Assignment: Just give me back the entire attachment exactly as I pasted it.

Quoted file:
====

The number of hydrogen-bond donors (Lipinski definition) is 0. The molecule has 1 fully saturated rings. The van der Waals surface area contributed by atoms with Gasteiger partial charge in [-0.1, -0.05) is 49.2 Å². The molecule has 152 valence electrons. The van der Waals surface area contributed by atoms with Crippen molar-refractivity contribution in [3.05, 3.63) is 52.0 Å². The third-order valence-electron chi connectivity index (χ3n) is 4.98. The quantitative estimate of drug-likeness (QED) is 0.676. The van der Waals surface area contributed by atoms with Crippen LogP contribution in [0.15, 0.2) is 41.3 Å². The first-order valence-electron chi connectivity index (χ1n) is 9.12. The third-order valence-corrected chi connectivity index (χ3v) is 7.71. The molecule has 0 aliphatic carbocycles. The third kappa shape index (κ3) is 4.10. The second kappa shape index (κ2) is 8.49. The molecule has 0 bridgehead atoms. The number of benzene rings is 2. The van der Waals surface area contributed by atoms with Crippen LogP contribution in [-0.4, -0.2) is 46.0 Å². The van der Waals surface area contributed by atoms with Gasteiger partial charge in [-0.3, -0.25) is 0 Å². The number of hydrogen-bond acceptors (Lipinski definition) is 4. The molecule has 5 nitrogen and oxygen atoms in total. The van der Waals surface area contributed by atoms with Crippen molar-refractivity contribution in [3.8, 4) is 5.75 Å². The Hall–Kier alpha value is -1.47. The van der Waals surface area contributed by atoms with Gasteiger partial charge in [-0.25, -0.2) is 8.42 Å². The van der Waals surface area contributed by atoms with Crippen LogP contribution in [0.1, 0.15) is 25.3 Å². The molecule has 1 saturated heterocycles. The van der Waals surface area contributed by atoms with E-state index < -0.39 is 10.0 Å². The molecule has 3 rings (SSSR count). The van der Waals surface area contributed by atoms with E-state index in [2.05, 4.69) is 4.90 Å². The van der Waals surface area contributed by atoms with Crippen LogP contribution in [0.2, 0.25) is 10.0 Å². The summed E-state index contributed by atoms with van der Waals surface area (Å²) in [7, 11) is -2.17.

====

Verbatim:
The number of hydrogen-bond donors (Lipinski definition) is 0. The molecule has 1 fully saturated rings. The van der Waals surface area contributed by atoms with Gasteiger partial charge in [-0.1, -0.05) is 49.2 Å². The molecule has 152 valence electrons. The van der Waals surface area contributed by atoms with Crippen molar-refractivity contribution in [3.05, 3.63) is 52.0 Å². The third-order valence-electron chi connectivity index (χ3n) is 4.98. The quantitative estimate of drug-likeness (QED) is 0.676. The van der Waals surface area contributed by atoms with Crippen LogP contribution in [0.15, 0.2) is 41.3 Å². The first-order valence-electron chi connectivity index (χ1n) is 9.12. The third-order valence-corrected chi connectivity index (χ3v) is 7.71. The molecule has 0 aliphatic carbocycles. The third kappa shape index (κ3) is 4.10. The second kappa shape index (κ2) is 8.49. The molecule has 0 bridgehead atoms. The number of benzene rings is 2. The van der Waals surface area contributed by atoms with Crippen LogP contribution in [-0.4, -0.2) is 46.0 Å². The van der Waals surface area contributed by atoms with Gasteiger partial charge in [-0.3, -0.25) is 0 Å². The number of hydrogen-bond acceptors (Lipinski definition) is 4. The molecule has 5 nitrogen and oxygen atoms in total. The van der Waals surface area contributed by atoms with Crippen molar-refractivity contribution in [3.8, 4) is 5.75 Å². The Hall–Kier alpha value is -1.47. The van der Waals surface area contributed by atoms with Gasteiger partial charge in [-0.25, -0.2) is 8.42 Å². The van der Waals surface area contributed by atoms with Crippen LogP contribution in [0.1, 0.15) is 25.3 Å². The molecule has 1 saturated heterocycles. The van der Waals surface area contributed by atoms with E-state index < -0.39 is 10.0 Å². The molecule has 3 rings (SSSR count). The van der Waals surface area contributed by atoms with E-state index in [2.05, 4.69) is 4.90 Å². The van der Waals surface area contributed by atoms with Crippen LogP contribution in [0.2, 0.25) is 10.0 Å². The summed E-state index contributed by atoms with van der Waals surface area (Å²) in [7, 11) is -2.17.